I look into your beautiful brown eyes and can’t look away. Your hands are perfectly formed. I lie down next to you so that I can inhale every breath that you exhale. I wonder at the miracle that binds us together.
Every time we are apart I long to see you again. A look on your face and a crack in your voice is enough to break my heart. When you hold my face in your hands, I am overcome with a love I almost cannot bear. I could never have imagined that a love like this existed; I could never have guessed at its depth or anticipated its strength.
Every day that we are together, my son, I thank a God I don’t believe in. Every day, my son, I love you a little bit more. You have stolen my heart and my soul, my son and made me a more beautiful person since that cold day in September two years ago when I first met you.
When I was young, I loved to love love. Life was all about the voracious reading of love stories, the soft light of dawn, the splatter of rain drops, a stolen look, the giggling of girlfriends, a shared smile, heartbreak. Youth stretched out indefinitely ahead.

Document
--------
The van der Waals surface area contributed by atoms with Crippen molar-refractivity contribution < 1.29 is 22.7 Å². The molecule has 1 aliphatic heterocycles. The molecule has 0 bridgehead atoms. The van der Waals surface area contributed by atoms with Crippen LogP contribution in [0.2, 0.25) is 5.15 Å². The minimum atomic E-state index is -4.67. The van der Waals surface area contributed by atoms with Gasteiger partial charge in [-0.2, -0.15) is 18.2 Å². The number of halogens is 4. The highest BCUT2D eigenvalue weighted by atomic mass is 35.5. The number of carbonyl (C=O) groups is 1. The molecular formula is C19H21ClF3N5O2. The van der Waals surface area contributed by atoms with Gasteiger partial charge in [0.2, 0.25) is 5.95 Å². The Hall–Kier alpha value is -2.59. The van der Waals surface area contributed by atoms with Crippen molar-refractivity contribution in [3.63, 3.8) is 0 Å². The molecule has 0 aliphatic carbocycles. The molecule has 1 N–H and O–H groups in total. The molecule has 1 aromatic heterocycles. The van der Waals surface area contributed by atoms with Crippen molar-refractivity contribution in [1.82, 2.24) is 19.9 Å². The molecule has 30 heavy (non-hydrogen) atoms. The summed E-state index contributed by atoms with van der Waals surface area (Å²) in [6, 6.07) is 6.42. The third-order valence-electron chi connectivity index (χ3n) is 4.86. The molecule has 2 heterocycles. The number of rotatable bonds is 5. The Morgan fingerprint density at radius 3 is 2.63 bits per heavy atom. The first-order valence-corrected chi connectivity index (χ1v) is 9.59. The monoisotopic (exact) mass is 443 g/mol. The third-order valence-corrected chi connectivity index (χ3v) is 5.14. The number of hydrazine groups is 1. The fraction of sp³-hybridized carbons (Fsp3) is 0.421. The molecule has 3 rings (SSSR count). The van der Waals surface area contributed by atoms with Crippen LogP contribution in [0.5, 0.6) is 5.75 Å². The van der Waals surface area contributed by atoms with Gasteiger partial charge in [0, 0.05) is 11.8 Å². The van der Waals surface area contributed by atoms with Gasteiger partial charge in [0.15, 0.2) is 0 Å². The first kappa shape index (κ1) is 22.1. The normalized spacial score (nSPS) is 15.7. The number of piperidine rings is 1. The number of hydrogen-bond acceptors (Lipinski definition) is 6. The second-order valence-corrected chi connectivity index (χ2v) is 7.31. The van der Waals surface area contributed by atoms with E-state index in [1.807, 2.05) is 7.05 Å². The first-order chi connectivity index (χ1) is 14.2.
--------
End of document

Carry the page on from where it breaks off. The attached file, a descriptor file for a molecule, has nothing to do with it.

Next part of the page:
With each passing year, however, the Paulo Coelho stories became a little less inspiring, the magic realism of solitude, a little more unrealisitic. Life slowly became the chaotic clamour of a hundred little fights, sleepless nights after a baby is born, incessant cleaning, stacks of dirty dishes, coughs and colds, an annoying manager, a million microwaved meals, packing lunchboxes, ironing, inflation, changing immigration rules. Life becomes about survival. Surviving the mindlessessness of those hundred little fights, finding a moment’s relief in a hug, looking for redemption in a single thought that strings it all together, hoping for a minute of reflection in a constant juggling act. It never comes. The fight for survival stretches indefinitely ahead and the path is for you to tread, alone.